"Gourmet Night" (Fawlty Towers) / directed by John Howard Davies (1975, VHS). John Cleese, Prunella Scales, Connie Booth, Andrew Sachs, André Maranne, Steve Plytas, Allan Cuthbertson. "Ducks off, sorry." Frenetic and fun. In an attempt "to keep the riff-raff away" Basil institutes an elite "Gourmet Night" to attract a "better" class of clientele. Actually, I first started feeling sorry for Basil given the circumstances beyond his control and rude people thrown his way. But he managed to shake off any pity I might have for him by his reaction to events. As always, first-rate writing and cast. Fans of the Pink Panther films might enjoy seeing André Maranne. My favorite exchange in this one: Sybil: "I don't believe it." Basil: "Neither do I. Perhaps its a dream. [Bangs head several times on the counter] No, it's not a dream. We're stuck with it." I have felt that way many times. Daily, in fact.
Hell in the Pacific / directed by John Boorman (1968, VHS). Lee Marvin, Toshirô Mifune. Primal. An amazing movie in many ways. The premise: a downed American pilot and a Japanese soldier share a small isolated island during the twilight of WWII. The film has only two actors. And they are both superb, each able to carry the story, but with very different styles. I found it interesting that Boorman even used some Japanese cinematic tricks, like the intense zoom, to accomodate Mifune's method of acting. Boorman's decision to not use distracting subtitles for Mifune's dialogue was a great choice, we can pretty much tell what he is saying anyway just through the power of acting. The director has a respect for the audience I appreciate. Both actors in real life actually served in WWII, with Marvin being wounded by Japanese fire, which might account for the authentic feeling of his performance. This Robinsonade tale was made in 1968, a true year from Hell for Americans, when our country was experiencing a ripping and tearing of our national identity which has only grown wider since then. Vietnam; Martin Luther King-- one of the greatest Americans of the 20th century who really represented the ideals of this country-- was assassinated; Robert Kennedy-- who was still waking up but had potential-- was assassinated; Andy Warhol-- who represented our future self-indulgence-- was shot by a crazed feminist but lived on (how symbolic); Chicago Dem convention and Mayor Daley's machine; Pueblo incident; LBJ basically resigns from office; My Lai Massacre; George Wallace runs as a racist populist which results in turning the South into a Reagan Republican stronghold in the future; Richard Slimeball Nixon is elected with a minority percentage; The Phoenix program established by CIA; The Pope condemns birth control; The White Album, the Beatles' worst, is released; An electronic media that had a spine, not afraid to show flag-draped caskets, not as cowed by the government, and not a total brown-nosing suck-up toady like Fox gave us daily reports; And I was a teenager in 1968 and can remember almost all this stuff. WWII was the war of our parents. We heard about Hitler and Tojo all the time. It was still fresh in 1968. Boorman's film was no doubt an effort to bring some understanding to the era-- to give us tolerance. Yeah, sure, good luck in 1968. We are shown two men who trade testosterone dominance. One them even pees on the other to establish territory. How primal is that? They take turns being captive, but eventually make their personal peace. Not unlike the three male cats in my house. The American and Japanese soldiers' effort to survive both environmental challenges and cultural prejudices surpasses their allegiance to nationalism, a lesson we have yet to learn as a global community, so in this regard I salute Boorman. In trivial ways this film is not great. The weirdass and invasive soundtrack by Lalo Schifrin, a respected Hollywood composer, might work in another film, but not this one. Also, Lee Marvin actually sings in this movie. At first it is done as an effective method of psychological war, but later it hurts the audience as well. The film has a very unsatisfactory and abrupt ending. When they find a slight bit of relief, with modest modern comforts, they start to turn nasty and nationalistic again. And, surprise, alcohol was involved. Then there is a big explosion. Almost as if the writers and directors thought, "OK, I'm done now. Let's go home. There's a big game on TV I need to see."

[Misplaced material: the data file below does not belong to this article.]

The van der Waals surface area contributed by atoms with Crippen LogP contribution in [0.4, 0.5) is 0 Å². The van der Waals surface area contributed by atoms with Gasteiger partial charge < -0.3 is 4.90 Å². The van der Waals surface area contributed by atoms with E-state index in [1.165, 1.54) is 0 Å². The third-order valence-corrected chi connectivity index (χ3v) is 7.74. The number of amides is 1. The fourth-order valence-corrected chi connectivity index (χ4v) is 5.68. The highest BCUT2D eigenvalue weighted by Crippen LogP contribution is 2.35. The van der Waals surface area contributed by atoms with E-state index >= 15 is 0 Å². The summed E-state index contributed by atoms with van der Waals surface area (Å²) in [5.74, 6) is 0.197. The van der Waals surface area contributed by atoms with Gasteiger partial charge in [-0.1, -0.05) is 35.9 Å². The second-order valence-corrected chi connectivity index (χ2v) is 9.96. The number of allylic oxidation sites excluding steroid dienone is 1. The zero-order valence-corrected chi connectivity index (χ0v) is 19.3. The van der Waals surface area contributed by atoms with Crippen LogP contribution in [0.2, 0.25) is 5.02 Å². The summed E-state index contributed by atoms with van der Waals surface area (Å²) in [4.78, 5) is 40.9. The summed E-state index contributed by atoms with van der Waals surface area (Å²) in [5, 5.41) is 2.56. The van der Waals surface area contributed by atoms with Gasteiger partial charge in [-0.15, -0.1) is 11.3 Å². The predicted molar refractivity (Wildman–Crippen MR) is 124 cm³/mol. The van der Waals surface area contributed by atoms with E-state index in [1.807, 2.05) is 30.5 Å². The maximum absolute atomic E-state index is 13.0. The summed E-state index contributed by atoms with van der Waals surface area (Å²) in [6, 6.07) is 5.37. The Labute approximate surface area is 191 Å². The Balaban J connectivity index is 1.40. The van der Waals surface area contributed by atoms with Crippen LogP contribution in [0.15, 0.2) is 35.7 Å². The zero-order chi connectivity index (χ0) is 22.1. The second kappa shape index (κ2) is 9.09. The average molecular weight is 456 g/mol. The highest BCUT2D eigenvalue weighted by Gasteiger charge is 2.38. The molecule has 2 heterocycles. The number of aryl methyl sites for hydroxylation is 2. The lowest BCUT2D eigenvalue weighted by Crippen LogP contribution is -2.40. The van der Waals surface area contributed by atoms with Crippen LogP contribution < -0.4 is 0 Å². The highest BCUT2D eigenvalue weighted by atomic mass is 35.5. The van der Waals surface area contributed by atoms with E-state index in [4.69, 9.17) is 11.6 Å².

Kids in the Hall. Season 1, episode 2 (1989, DVD). Dave Foley, Kevin McDonald, Bruce McCulloch, Mark McKinney, Scott Thompson. 30 Helens, Cabbage Head, Buddy, Having a period at the poker table. They are still sort of stagey in this early episode and playing to the studio audience rather than the camera. Fun.